There is quite possibly no city in France which arouses more commentary from its native citizens than Marseille. Unlike Paris, there are just as many who adore the second-largest city as loathe it. Those who loathe it no doubt had their wallet stolen, missed their train or got horribly ill off of some shabby bouillabaisse.
Marseille is the passionate wild-child of France, drenched in sunshine, noisy souks, pastis, and the sweat of rowdy fishermen toiling on the docks. And that’s why we love it.
Marseille is also a poem: There can be moments of quiet and calm such as a Sunday afternoon stroll through the Panier – the old town — with no sound but one’s own footsteps. Windows and doors are left open and we hear the animated conversation of families having lunch, dishes clattering. An old man slumbers in a chair outside, while his portable radio hollers out a football match.
Marseille is the passionate wild-child of France, drenched in sunshine, noisy souks, pastis, and the sweat of rowdy fishermen toiling on the docks.
It is at once, a city ancient and modern.
Fishermen hawk their catch of the day in the shadow of the gigantic and controversial MuCEM or Musée des Civilisations Européen et la Mediterranée, which sits like some giant computer chip at the edge of the harbour.
Marseille is also the Arabic men in their djellabas speaking animatedly with their hands, their eyes shining out from deeply tanned skin, huddled outside shops selling oil and olives, spices, and black soap.
While the more fashionable coastal towns of the Côte d’Azur get much more attention, Marseille is the last remaining authentically côté sud part of France, largely because it is still a working fishing port, has no casino, and has enough crime and occasional random violence to keep the too well-heeled from setting up house there.
Sure, some parts of town can feel dicey (and indeed, some really are), but the vast majority of places we visited were utterly baba-cool, as the French are periodically fond of saying.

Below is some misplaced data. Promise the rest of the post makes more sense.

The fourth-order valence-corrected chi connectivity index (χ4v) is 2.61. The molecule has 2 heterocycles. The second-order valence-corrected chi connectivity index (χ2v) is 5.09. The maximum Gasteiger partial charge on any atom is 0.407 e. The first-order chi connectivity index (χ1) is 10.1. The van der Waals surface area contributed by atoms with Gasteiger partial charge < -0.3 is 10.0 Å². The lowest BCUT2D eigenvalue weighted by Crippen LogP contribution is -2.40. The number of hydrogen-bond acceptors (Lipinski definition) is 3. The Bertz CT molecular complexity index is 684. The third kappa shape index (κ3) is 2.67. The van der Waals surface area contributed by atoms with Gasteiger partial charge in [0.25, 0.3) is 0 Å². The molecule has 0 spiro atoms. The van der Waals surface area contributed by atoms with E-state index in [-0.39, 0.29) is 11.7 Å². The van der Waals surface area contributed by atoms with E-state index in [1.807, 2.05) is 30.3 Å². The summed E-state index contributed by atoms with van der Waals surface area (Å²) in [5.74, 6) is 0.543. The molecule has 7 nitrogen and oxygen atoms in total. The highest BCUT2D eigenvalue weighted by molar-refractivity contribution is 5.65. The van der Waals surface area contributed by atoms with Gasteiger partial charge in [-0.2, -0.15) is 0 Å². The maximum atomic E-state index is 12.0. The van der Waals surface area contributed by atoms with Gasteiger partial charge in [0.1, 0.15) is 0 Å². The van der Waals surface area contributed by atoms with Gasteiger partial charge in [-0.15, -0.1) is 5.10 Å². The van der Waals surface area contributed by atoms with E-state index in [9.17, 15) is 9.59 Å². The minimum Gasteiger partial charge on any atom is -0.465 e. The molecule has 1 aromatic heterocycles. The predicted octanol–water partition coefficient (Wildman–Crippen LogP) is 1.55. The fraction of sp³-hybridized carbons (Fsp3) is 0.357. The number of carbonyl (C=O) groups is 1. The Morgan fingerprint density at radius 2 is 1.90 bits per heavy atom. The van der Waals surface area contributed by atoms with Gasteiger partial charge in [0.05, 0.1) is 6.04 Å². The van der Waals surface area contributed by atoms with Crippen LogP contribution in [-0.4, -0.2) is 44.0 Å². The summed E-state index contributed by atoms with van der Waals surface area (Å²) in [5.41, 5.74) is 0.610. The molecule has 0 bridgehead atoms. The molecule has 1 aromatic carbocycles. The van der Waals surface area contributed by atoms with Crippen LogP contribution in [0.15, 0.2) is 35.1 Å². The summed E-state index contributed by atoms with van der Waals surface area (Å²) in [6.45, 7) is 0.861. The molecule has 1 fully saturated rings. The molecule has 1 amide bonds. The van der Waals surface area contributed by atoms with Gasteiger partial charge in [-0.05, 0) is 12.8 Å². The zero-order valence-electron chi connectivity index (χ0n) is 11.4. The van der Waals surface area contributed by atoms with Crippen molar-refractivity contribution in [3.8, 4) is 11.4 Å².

Beginning your Visit: Gare St. Charles, Portal to Provence
We arrive by train and exit onto the broad sunlit terrace of the St. Charles station which offers a majestic view of the city. Like North Africa, Marseille can be blindingly bright, the whites and pinks of the buildings framed by an azure blue sky.
During the early part of the day, Marseille can seem slightly deserted. In summer, the mid-morning heat of summer hits boiling by around 11. We make our way to our hotel down at the port, a fitting place to begin one’s jaunt through the city.
The Vieux Port: Old Meets New
The Vieux Port de Marseille is still the life-blood of the city with a very vibrant and colourful criée or fish market that happens each day from 8am to 1pm. It’s a marked contrast to one of the most controversial parts of the port’s redevelopment, the MuCEM (https://www.mucem.org), a museum dedicated to the diaspora of Europe and the Mediterranean civilisations.
Designed by architect Rudy Ricciotti, it holds a remarkable mix of historic artifacts that tell the story of the Med from prehistoric times to the present day. The building itself elevates the exhibitions thanks to the stunning chiaroscuro of light that pours in through the modern louvers that sheathe the exterior. Here you can see contemporary exhibitions, enjoy a guided tour, and visit the 12th century Fort Saint-Jean (included with entry to MuCEM,7 promenade Robert Laffont) that lies just over a walkway across the water. We love the Fort St. Jean for its collections of decorative arts, distinctively Moorish-Mediterranean garden, and the bookshop and café.